The Institute for Energy Policies and Research (INSTEPR), an energy sector think tank, has called for the creation of two new ministries to handle power and oil and gas to ensure the effective management of the sectors.

“We strongly believe that the time has come for the creation of two new ministries, Ministry of Power and Ministry for Oil and Gas, to properly manage the sector,” the institute suggested.

In its 2021 outlook and expectations in the energy sector, the institute observed that the growth of the sector had made it impossible for a single ministry to properly manage the entire energy sector.

Over the past decade, Ghana’s energy sector has grown to become the backbone of the economy, with the discovery of oil and gas in commercial quantities affording the government extra revenue beside the country’s traditional exports.

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“The sector now contributes immensely to our Gross Domestic Products (GDP) and reduces reliance on importation of gas for power generation,” the institute said but noted with concern that “due to lack of planning by successive governments, the sector experienced power outages in 2012 which lasted for four years”.


In a 16-point report of the 2021 Outlook, signed by the Executive Director of INSTEPR, Mr Kwadow N. Poku, the institute suggested that the proposed Ministry of Power should oversee activities of the Ghana Grid Company Limited (GRIDCo), the Electricity Company of Ghana (ECG), NEDCo, the Volta River Authority (VRA), the Independent Power Producers (IPPs), the Bui Power Authority (BPA) as well as the yet to be established Renewable Authority which was stated in the Amended Act 832.

It also suggested the Ministry of Oil and Gas should oversee the Ghana National Petroleum Corporation (GNPC), IOCs, the Petroleum Commission, Tema Oil Refinery (TOR), BOST, National Petroleum Authority (NPA) and GCMC.

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The institute identified the power sector as the area which needed serious attention, as well as resources, explaining that the Energy Sector Recovery Programme (ESRP) stipulated that if no action was taken, the indebtedness within the power sector could reach $12,524 million by 2023.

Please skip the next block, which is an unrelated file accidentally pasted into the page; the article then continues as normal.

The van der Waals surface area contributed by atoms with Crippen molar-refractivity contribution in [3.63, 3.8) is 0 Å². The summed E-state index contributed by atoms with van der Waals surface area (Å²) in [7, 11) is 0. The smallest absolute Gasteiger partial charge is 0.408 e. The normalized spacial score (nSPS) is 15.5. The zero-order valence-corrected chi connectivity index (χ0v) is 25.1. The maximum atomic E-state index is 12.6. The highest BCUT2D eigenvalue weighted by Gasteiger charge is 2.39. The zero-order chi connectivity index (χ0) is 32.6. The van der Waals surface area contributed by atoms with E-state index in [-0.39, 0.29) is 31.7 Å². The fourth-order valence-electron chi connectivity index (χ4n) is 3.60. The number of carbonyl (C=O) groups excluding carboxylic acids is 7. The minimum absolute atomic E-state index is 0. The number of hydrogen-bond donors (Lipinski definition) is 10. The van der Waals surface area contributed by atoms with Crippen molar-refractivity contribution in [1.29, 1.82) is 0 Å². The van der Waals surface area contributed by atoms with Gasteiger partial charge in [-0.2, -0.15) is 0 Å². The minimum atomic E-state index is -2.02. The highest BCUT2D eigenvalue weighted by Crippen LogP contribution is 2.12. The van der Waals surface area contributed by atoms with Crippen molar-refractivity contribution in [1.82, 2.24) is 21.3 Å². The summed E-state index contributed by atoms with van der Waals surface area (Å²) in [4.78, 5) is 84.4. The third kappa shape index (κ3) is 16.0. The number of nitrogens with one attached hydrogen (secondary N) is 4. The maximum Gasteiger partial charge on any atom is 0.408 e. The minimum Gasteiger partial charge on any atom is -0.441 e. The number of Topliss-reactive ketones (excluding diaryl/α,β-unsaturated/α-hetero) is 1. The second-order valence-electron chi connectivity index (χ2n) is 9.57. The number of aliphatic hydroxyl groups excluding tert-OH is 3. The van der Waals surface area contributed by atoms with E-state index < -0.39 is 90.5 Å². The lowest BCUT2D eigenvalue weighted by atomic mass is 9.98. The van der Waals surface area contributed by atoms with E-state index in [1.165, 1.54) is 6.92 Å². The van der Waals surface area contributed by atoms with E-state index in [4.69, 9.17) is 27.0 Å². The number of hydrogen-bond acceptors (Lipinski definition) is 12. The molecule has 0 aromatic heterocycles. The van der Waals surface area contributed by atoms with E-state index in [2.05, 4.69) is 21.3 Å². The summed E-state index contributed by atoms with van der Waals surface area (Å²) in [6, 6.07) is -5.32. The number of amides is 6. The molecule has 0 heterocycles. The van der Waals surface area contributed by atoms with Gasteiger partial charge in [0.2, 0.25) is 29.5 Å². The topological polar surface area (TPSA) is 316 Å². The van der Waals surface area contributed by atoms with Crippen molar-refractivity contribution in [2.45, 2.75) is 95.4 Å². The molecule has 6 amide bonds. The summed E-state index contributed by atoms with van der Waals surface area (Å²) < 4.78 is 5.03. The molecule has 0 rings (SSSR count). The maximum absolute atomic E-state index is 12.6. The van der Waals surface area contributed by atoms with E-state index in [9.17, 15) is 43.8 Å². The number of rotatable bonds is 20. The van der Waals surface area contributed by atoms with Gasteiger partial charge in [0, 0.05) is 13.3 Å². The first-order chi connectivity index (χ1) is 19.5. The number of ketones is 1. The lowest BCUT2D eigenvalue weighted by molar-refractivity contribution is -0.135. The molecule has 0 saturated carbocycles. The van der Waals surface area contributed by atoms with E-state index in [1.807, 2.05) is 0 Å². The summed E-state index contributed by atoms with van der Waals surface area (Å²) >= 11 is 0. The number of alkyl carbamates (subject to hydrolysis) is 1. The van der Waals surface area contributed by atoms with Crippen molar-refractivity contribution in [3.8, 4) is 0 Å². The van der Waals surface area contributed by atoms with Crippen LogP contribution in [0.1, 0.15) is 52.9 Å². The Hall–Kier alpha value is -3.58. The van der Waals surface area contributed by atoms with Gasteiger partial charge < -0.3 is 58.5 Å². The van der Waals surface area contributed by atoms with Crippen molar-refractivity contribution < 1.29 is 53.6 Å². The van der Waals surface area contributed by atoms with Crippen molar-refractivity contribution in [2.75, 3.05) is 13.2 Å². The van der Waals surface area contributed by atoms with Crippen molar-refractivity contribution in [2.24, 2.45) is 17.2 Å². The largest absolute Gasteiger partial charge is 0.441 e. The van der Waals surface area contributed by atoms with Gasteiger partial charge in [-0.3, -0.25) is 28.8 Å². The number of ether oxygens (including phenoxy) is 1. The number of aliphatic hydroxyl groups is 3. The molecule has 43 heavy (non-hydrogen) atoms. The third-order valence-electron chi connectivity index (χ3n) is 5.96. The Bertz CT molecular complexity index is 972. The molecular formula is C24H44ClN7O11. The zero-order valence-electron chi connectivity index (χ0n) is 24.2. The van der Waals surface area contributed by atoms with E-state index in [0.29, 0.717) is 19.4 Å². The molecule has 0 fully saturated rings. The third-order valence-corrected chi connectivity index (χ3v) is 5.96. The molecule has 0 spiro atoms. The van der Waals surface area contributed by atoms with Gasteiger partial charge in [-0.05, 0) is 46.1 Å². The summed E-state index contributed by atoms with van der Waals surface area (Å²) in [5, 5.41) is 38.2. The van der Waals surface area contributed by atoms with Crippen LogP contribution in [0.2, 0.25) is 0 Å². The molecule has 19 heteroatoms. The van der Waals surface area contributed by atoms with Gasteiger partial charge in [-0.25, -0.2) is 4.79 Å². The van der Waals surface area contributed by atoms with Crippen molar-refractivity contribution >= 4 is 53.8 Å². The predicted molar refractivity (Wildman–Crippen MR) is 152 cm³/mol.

According to the report, such a debt which would be 18.7 per cent of Ghana’s GDP could collapse the economy post COVID-19.

The country has a total dependable power of 4,657 MW as of June 2020 and a peak demand of 2,957 MW.

The peak demand is growing approximately 10 per cent on year, the institute noted, adding that the ongoing One-district, One-factory (1D1F) and the high gold prices would make the local mining companies increase the demand for electricity.

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Oil and gas

On oil and gas, the institute said the government was projected to lose 51 per cent of its oil revenue this year due to low crude prices and reduced production due to the collapse of the oil industry as a result of the COVID-19 pandemic.

“There are challenges ahead in 2021 for the Oil and Gas Industry since the world economy post COVID-19 is forecast to slow down until 2022,” it said and added that those could be overcome by proper planning and management.

It added that the INSTEPR would in January next year review the Tema Oil Refinery (TOR), the Bulk Oil Storage and Transportation (BOST), the Electricity Company of Ghana (ECG) and the Ghana Gas Company Ltd to outline the challenges those state-owned organisations were facing and engage management and the government to discuss proposed solutions.

The report added that the INSTEPR would publish a barometer every six months to measure successes in the implementation of the Strategic National Energy Plan (SNEP 2030) and the ESRP.

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